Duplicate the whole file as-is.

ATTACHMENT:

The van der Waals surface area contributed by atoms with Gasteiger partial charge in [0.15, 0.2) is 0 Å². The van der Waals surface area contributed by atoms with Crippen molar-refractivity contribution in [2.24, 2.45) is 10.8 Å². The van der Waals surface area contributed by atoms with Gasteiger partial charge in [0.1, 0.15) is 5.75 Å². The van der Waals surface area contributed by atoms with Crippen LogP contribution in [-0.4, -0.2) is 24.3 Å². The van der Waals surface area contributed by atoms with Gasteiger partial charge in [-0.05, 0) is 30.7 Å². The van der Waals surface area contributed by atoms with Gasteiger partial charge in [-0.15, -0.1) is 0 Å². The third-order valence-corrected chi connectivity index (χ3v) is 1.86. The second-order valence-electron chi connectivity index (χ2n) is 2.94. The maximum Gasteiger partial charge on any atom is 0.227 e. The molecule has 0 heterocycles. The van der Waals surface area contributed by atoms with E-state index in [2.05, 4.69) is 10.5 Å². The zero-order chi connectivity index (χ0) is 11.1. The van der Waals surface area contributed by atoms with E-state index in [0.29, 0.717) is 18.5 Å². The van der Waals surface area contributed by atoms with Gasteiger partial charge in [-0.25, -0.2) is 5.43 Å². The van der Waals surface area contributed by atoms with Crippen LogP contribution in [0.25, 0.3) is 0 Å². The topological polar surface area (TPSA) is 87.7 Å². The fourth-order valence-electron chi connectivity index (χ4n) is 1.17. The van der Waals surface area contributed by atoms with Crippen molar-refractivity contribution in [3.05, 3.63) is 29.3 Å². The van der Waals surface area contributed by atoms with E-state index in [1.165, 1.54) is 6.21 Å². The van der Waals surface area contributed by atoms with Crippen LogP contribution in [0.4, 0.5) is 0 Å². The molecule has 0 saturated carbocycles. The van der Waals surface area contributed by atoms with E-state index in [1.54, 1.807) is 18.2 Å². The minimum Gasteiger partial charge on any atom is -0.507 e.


The van der Waals surface area contributed by atoms with Gasteiger partial charge in [0.15, 0.2) is 0 Å². The van der Waals surface area contributed by atoms with Crippen molar-refractivity contribution in [2.24, 2.45) is 10.8 Å². The van der Waals surface area contributed by atoms with Gasteiger partial charge in [0.1, 0.15) is 5.75 Å². The van der Waals surface area contributed by atoms with Crippen LogP contribution in [-0.4, -0.2) is 24.3 Å². The van der Waals surface area contributed by atoms with Gasteiger partial charge in [-0.05, 0) is 30.7 Å². The van der Waals surface area contributed by atoms with Gasteiger partial charge in [-0.15, -0.1) is 0 Å². The third-order valence-corrected chi connectivity index (χ3v) is 1.86. The second-order valence-electron chi connectivity index (χ2n) is 2.94. The maximum Gasteiger partial charge on any atom is 0.227 e. The molecule has 0 heterocycles. The van der Waals surface area contributed by atoms with E-state index in [2.05, 4.69) is 10.5 Å². The zero-order chi connectivity index (χ0) is 11.1. The van der Waals surface area contributed by atoms with E-state index in [0.29, 0.717) is 18.5 Å². The van der Waals surface area contributed by atoms with Gasteiger partial charge in [-0.25, -0.2) is 5.43 Å². The van der Waals surface area contributed by atoms with Crippen LogP contribution in [0.25, 0.3) is 0 Å². The topological polar surface area (TPSA) is 87.7 Å². The fourth-order valence-electron chi connectivity index (χ4n) is 1.17. The van der Waals surface area contributed by atoms with Crippen molar-refractivity contribution in [3.05, 3.63) is 29.3 Å². The van der Waals surface area contributed by atoms with E-state index in [1.165, 1.54) is 6.21 Å². The van der Waals surface area contributed by atoms with Crippen LogP contribution in [0.4, 0.5) is 0 Å². The molecule has 0 saturated carbocycles. The van der Waals surface area contributed by atoms with E-state index in [1.54, 1.807) is 18.2 Å². The minimum Gasteiger partial charge on any atom is -0.507 e.